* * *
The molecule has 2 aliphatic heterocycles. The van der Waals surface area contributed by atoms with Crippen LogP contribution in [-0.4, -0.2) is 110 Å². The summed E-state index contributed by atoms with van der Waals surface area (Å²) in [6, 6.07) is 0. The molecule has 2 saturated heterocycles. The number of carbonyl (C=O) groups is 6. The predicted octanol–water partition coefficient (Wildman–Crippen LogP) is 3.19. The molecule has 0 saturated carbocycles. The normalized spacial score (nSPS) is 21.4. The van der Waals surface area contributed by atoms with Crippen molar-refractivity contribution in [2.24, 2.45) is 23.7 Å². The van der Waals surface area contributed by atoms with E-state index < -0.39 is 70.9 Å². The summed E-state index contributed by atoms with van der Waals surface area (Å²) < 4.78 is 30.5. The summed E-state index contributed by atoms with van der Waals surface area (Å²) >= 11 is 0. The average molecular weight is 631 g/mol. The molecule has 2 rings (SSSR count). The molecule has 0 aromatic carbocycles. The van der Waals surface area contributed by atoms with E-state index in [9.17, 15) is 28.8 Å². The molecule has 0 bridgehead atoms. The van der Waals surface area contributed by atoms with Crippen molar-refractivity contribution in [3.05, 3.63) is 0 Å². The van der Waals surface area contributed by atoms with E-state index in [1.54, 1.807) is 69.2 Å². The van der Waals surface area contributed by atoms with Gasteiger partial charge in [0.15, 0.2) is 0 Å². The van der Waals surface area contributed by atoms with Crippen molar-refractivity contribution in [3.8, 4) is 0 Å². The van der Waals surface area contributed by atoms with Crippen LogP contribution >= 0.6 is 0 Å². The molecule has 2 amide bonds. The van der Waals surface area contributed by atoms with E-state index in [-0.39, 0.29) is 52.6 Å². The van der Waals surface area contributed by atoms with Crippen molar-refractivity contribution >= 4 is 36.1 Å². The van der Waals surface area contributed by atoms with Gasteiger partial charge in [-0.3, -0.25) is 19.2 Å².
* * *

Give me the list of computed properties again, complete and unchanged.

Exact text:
The molecule has 2 aliphatic heterocycles. The van der Waals surface area contributed by atoms with Crippen LogP contribution in [-0.4, -0.2) is 110 Å². The summed E-state index contributed by atoms with van der Waals surface area (Å²) in [6, 6.07) is 0. The molecule has 2 saturated heterocycles. The number of carbonyl (C=O) groups is 6. The predicted octanol–water partition coefficient (Wildman–Crippen LogP) is 3.19. The molecule has 0 saturated carbocycles. The normalized spacial score (nSPS) is 21.4. The van der Waals surface area contributed by atoms with Crippen molar-refractivity contribution in [2.24, 2.45) is 23.7 Å². The van der Waals surface area contributed by atoms with E-state index < -0.39 is 70.9 Å². The summed E-state index contributed by atoms with van der Waals surface area (Å²) < 4.78 is 30.5. The summed E-state index contributed by atoms with van der Waals surface area (Å²) >= 11 is 0. The average molecular weight is 631 g/mol. The molecule has 2 rings (SSSR count). The molecule has 0 aromatic carbocycles. The van der Waals surface area contributed by atoms with E-state index in [9.17, 15) is 28.8 Å². The molecule has 0 bridgehead atoms. The van der Waals surface area contributed by atoms with Crippen molar-refractivity contribution in [3.05, 3.63) is 0 Å². The van der Waals surface area contributed by atoms with E-state index in [1.54, 1.807) is 69.2 Å². The van der Waals surface area contributed by atoms with Gasteiger partial charge in [0.15, 0.2) is 0 Å². The van der Waals surface area contributed by atoms with Crippen molar-refractivity contribution in [3.8, 4) is 0 Å². The van der Waals surface area contributed by atoms with Crippen LogP contribution >= 0.6 is 0 Å². The molecule has 2 amide bonds. The van der Waals surface area contributed by atoms with E-state index in [-0.39, 0.29) is 52.6 Å². The van der Waals surface area contributed by atoms with Crippen molar-refractivity contribution >= 4 is 36.1 Å². The van der Waals surface area contributed by atoms with Gasteiger partial charge in [-0.3, -0.25) is 19.2 Å².